Spirited, fun-loving guests adore this redesigned 1946 hotel. In its early years, it was a 25-acre resort with multiple restaurants, clubs, and shops, and attracted a Hollywood set. It fell into disrepair over subsequent decades and was a favorite of ladies of the night and their companions. After a $6 million remodel of the historic building, the Lafayette has become the place to spend the night after cruising restaurants and bars in South and North Park. Whimsical two-story bungalows with multiple bedrooms are perfect for girl and/or guy getaways, encouraging a fun time with their retro meets edgy design. Striped and floral wallpaper sets one mood in the bedrooms; vibrant aqua walls up the energy in kitchens. Poolside suites are bright white and airy with wood rocking chairs by the beds and striped awnings over terraces. A more formal mood prevails in the manor rooms and suites, some with art deco wallpaper, others in classy cream and burgundy. Johnny Weissmuller (the original Tarzan and gold medal winner) designed the nearly Olympic sized swimming pool, where Sunday Rockabilly Pool Parties draw crowds of locals, some dressed 50s style to bop along with pop songs. Pool memberships are available for locals.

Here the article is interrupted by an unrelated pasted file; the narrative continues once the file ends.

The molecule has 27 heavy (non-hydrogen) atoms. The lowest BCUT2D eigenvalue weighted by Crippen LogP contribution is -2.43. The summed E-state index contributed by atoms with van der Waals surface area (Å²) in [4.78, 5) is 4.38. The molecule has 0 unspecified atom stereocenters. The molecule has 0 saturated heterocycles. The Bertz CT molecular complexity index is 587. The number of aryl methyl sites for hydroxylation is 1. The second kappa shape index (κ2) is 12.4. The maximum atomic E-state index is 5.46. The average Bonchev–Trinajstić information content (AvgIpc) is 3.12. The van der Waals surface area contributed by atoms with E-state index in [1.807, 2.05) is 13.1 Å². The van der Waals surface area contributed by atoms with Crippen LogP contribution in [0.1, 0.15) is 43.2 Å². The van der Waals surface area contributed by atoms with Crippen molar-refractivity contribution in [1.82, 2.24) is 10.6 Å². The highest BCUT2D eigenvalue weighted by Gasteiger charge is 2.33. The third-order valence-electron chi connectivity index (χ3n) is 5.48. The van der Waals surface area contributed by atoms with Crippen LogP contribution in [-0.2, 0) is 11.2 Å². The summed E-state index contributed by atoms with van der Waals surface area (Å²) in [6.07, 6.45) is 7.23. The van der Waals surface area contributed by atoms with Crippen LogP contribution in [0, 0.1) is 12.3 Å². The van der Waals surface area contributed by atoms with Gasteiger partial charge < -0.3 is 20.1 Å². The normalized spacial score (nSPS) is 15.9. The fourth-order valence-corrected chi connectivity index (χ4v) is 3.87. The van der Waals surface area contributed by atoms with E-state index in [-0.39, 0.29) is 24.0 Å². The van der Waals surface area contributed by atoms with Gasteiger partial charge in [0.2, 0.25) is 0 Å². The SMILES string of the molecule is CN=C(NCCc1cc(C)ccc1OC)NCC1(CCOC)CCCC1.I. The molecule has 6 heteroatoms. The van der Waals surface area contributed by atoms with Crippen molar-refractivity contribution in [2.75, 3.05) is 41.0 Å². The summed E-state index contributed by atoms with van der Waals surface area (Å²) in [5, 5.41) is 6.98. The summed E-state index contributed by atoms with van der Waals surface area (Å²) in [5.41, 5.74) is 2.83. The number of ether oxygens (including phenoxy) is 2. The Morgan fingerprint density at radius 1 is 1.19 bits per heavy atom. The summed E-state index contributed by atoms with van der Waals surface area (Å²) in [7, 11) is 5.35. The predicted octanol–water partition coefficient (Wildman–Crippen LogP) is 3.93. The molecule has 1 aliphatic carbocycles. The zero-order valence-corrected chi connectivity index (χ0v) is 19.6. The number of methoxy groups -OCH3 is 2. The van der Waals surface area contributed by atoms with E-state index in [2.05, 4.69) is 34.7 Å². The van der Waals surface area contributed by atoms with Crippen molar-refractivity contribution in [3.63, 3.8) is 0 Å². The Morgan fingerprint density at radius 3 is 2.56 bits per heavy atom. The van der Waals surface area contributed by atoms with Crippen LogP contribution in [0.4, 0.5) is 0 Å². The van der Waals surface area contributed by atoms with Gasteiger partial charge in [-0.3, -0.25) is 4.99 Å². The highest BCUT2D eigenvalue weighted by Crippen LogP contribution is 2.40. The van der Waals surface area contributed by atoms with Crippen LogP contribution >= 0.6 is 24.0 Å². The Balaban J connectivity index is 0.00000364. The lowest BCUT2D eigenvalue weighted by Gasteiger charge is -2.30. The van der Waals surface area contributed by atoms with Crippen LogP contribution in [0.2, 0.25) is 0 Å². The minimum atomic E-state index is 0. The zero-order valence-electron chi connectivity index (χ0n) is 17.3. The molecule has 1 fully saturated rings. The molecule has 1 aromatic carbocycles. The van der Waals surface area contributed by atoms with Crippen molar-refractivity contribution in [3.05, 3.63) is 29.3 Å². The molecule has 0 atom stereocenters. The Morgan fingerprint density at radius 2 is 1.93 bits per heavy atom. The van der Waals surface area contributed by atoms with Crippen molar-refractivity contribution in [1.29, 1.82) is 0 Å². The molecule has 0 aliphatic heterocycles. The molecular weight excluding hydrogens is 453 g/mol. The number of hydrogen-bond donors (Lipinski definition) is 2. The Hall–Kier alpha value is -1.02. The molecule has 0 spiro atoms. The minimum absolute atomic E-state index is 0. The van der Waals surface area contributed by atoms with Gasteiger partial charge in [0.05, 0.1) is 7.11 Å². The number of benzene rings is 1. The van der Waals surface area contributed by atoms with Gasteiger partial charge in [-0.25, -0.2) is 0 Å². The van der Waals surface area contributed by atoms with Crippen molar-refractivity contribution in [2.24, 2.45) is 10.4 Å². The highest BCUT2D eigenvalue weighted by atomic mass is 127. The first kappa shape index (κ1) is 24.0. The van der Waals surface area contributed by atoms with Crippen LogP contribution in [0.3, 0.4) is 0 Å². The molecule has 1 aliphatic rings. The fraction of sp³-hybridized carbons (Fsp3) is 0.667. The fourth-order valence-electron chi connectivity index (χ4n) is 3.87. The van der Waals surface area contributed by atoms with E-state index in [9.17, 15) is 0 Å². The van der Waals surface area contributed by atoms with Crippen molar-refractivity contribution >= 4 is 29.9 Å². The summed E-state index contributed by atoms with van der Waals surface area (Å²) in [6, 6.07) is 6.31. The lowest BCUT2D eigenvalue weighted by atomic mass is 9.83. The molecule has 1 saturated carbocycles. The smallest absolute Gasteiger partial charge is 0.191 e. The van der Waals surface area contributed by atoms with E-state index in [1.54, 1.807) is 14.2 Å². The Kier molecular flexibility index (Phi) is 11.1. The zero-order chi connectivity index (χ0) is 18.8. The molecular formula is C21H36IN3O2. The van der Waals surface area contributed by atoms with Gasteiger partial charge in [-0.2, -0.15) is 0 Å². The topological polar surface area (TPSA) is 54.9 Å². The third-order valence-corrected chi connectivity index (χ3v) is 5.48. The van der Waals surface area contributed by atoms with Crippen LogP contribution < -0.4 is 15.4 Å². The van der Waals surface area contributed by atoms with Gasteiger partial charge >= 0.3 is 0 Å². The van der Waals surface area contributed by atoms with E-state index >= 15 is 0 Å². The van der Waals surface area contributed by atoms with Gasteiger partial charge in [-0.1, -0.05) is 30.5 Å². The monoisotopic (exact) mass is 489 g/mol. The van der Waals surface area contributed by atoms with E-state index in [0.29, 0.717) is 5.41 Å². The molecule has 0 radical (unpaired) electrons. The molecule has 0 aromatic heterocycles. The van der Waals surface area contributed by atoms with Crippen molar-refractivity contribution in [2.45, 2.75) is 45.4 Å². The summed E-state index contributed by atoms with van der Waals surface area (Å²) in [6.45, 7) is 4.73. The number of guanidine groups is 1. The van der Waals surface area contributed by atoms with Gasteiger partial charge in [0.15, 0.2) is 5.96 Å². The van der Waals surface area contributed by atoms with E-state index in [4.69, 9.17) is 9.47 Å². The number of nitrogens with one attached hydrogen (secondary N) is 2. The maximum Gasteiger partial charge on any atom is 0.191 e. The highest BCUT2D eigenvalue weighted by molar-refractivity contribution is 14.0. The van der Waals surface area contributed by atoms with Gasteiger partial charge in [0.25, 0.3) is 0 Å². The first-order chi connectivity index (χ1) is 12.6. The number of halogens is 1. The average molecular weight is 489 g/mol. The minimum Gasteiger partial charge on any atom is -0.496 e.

As for dining, the name—Red Fox Steakhouse and Piano Bar—clearly defines the ambience of the hotel's historic lounge, while Hope 46 (named for Bob Hope) is more modern and serves classic American cuisine. There's always live music somewhere, from Rolling Stones cover bands in the lounge to jazz groups by the pool. (The Red Fox Lounge rose and fell in popularity depending on the musical guests--when more jazz and rock performers took stage in the early 2000s it became a hot nightspot.) Don't be intimidated by the average age—oldsters with hip attitudes are always welcome.

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